He said Pope Francis’s philosophy was in keeping with Ireland’s Grow In Love programme. This touches on Christian doctrine, Scripture, morality and prayer.
Teacher’s were reminded that October is the ‘month of the Rosary’ and they should each pray in a bid to get closer to Jesus, in the letter.
But the primary school curriculum allows a degree of flexibility about how its implemented, according to the Irish National Teachers Organisation, who hit-back at his view.
John Stokes, a yoga instructor in Waterford, said the practice of yoga, meditation and mindfulness should be ’embraced’ in ‘an age where children are really suffering from anxiety and stress’.
‘There is no dogma taught in our classes and Yoga in it’s truest sense is a movement and breath awareness practice for health and wellbeing.
They said ‘here’s to tolerance, love and unity’ and invited him to a one-to-one yoga session or class of his choice’ at their Wellness Centre in Youghal, Ireland.
The Irish National Teachers Organisation said the primary school curriculum allows schools a certain amount of flexibility and autonomy with regard to its implementation.
They said the schools ‘are best placed’ to make the decisions about how the subjects are taught, taking into consideration the ‘school culture, ethos and needs of the pupils’.
This is not the first time Bishop Cullinan has received backlash for his views as he said he was to establish a ‘delivery ministry’ group to rid people of the devil through exorcism, last year.
He also claimed the cervical cancer vaccine could lead to promiscuity in 2017.
The bishop said the vaccine ‘lulls girls into false sense of security’ and encourages sexual activity, adding: ‘Prevention, the number one and most effective protection, is abstinence. A good old traditional value.’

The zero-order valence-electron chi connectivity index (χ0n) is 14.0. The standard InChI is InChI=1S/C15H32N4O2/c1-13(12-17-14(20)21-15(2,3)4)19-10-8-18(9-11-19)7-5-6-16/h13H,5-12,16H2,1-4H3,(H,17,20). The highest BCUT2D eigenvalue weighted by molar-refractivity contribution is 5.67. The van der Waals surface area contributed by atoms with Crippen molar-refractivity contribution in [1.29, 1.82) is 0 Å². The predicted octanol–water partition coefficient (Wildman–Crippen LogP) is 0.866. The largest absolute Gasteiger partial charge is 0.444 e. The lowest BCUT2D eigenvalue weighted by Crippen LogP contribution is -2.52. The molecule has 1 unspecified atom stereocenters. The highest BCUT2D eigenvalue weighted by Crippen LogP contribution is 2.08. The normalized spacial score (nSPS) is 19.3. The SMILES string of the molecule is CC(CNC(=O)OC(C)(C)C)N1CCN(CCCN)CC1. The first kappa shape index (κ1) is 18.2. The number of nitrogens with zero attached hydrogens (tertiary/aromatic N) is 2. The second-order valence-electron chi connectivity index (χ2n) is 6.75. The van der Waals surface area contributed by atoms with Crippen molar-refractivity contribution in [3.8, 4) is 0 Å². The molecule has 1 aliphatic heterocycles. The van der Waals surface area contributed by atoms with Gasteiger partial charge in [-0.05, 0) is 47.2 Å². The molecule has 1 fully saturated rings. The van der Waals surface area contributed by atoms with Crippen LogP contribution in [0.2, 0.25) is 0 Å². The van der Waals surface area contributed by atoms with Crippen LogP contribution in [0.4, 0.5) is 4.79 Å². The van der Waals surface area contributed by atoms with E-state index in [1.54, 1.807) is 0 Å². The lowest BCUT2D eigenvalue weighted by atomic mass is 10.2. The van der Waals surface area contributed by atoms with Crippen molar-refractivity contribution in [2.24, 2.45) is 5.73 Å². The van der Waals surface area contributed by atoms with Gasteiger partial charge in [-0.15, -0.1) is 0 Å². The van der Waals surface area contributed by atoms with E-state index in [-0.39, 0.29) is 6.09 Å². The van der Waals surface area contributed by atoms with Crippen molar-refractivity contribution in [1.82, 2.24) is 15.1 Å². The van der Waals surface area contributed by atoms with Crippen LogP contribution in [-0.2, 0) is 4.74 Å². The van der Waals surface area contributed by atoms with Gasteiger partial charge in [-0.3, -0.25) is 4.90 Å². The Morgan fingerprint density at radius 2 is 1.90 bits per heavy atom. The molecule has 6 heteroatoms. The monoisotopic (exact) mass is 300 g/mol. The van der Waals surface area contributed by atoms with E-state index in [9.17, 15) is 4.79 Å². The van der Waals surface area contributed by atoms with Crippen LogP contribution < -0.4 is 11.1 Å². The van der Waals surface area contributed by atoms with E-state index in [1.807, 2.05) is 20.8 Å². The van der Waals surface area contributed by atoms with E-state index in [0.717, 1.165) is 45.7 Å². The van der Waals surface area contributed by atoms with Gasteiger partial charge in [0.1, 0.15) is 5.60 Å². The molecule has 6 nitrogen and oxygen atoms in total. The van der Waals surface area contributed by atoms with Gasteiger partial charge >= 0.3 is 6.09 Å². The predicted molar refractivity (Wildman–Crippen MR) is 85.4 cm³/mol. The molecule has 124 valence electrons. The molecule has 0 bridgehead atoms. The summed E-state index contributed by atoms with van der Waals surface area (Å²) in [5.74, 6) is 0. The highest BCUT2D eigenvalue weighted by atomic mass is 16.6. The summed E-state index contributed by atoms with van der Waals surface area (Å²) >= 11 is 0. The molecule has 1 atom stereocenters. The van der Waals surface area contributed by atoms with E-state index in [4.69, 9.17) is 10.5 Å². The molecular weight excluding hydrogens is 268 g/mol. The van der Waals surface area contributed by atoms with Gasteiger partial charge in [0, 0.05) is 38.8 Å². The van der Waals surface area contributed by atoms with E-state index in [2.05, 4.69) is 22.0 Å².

He later apologised and admitted he was not fully informed about the vaccination programme. Cullinan’s ‘intention was solely motivated to protect people from HPV’.
China Demolishes 3,000-Seat Megachurch during Worship Service
The People’s Republic of China destroyed a church that reportedly could seat 3,000 people and detained its pastors, according to a human rights organization.
An international nonprofit Christian human rights group based in Texas, reported the incident in a statement released Saturday. According to the group, Chinese authorities provided no legal papers to justify the demolition.
The church was located in Funan, Anhui province. Its pastors, Geng Yimin and Sun Yongyao, were detained under suspicion of “gathering a crowd to disturb social order.”
China Aid President Bob Fu said in a statement that the incident was “yet another clear example showing the escalation of religious persecution today by the Chinese Communist regime.”
“The total disregard of religious freedom’s protection as enshrined in the Communist Party’s own Constitution tells the whole world President Xi is determined to continue his war against the peaceful Christian faithful. This campaign will surely fail in the end.”
While China’s persecution of religious groups has existed for many years, recently under President Xi Jinping a wave of crackdowns on religious practices in China has taken place.
The Communist government has destroyed or damaged several churches, reflecting concerns about the increasing Christian population of the country.
In the summer, True Jesus Church in Henan province was razed to the ground, according to persecution watchdog Bitter Winter. Police officers reportedly dragged out all believers from the church before they demolished the property.
Bitter Winter also reported last month that the Ten Commandments have been removed from nearly every Three-Self church and meeting venue in a county of Luoyang city and replaced with the President Xi Jinping’s quotes as part of the Chinese Communist Party’s efforts to “sinicize” Christianity.
In addition to cracking down on its Christian minority, China has engaged in violent persecution of its Uighur Muslim and Falun Gong communities.
The China Tribunal, a human rights group, told the United Nations Human Rights Council last month that the Chinese government is harvesting organs from religious minorities, with possibly hundreds of thousands of victims.
“Forced organ harvesting from prisoners of conscience, including the religious minorities of Falun Gong and Uighurs, has been committed for years throughout China on a significant scale, and that it continues today. This involves hundreds of thousands of victims.”
“Victim for victim and death for death, cutting out the hearts and other organs from living, blameless, harmless, peaceable people constitutes one of the worst mass atrocities of this century.”